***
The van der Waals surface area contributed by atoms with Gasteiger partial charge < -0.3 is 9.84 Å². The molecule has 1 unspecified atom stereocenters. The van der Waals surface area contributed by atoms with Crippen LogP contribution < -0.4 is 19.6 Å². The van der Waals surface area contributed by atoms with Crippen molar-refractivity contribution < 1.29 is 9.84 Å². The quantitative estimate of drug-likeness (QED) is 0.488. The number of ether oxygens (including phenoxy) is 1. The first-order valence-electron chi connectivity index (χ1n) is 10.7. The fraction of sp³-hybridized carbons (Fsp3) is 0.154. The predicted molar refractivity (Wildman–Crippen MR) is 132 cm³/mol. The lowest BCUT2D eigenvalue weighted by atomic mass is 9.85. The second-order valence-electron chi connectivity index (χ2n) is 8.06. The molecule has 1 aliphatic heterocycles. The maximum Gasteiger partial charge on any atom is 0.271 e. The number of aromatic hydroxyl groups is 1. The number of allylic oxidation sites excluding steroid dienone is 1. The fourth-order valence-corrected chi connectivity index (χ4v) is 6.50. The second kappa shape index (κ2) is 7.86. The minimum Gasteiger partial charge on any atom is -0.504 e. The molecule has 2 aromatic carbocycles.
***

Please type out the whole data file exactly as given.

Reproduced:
The van der Waals surface area contributed by atoms with Gasteiger partial charge < -0.3 is 9.84 Å². The molecule has 1 unspecified atom stereocenters. The van der Waals surface area contributed by atoms with Crippen LogP contribution < -0.4 is 19.6 Å². The van der Waals surface area contributed by atoms with Crippen molar-refractivity contribution < 1.29 is 9.84 Å². The quantitative estimate of drug-likeness (QED) is 0.488. The number of ether oxygens (including phenoxy) is 1. The first-order valence-electron chi connectivity index (χ1n) is 10.7. The fraction of sp³-hybridized carbons (Fsp3) is 0.154. The predicted molar refractivity (Wildman–Crippen MR) is 132 cm³/mol. The lowest BCUT2D eigenvalue weighted by atomic mass is 9.85. The second-order valence-electron chi connectivity index (χ2n) is 8.06. The molecule has 1 aliphatic heterocycles. The maximum Gasteiger partial charge on any atom is 0.271 e. The number of aromatic hydroxyl groups is 1. The number of allylic oxidation sites excluding steroid dienone is 1. The fourth-order valence-corrected chi connectivity index (χ4v) is 6.50. The second kappa shape index (κ2) is 7.86. The minimum Gasteiger partial charge on any atom is -0.504 e. The molecule has 2 aromatic carbocycles.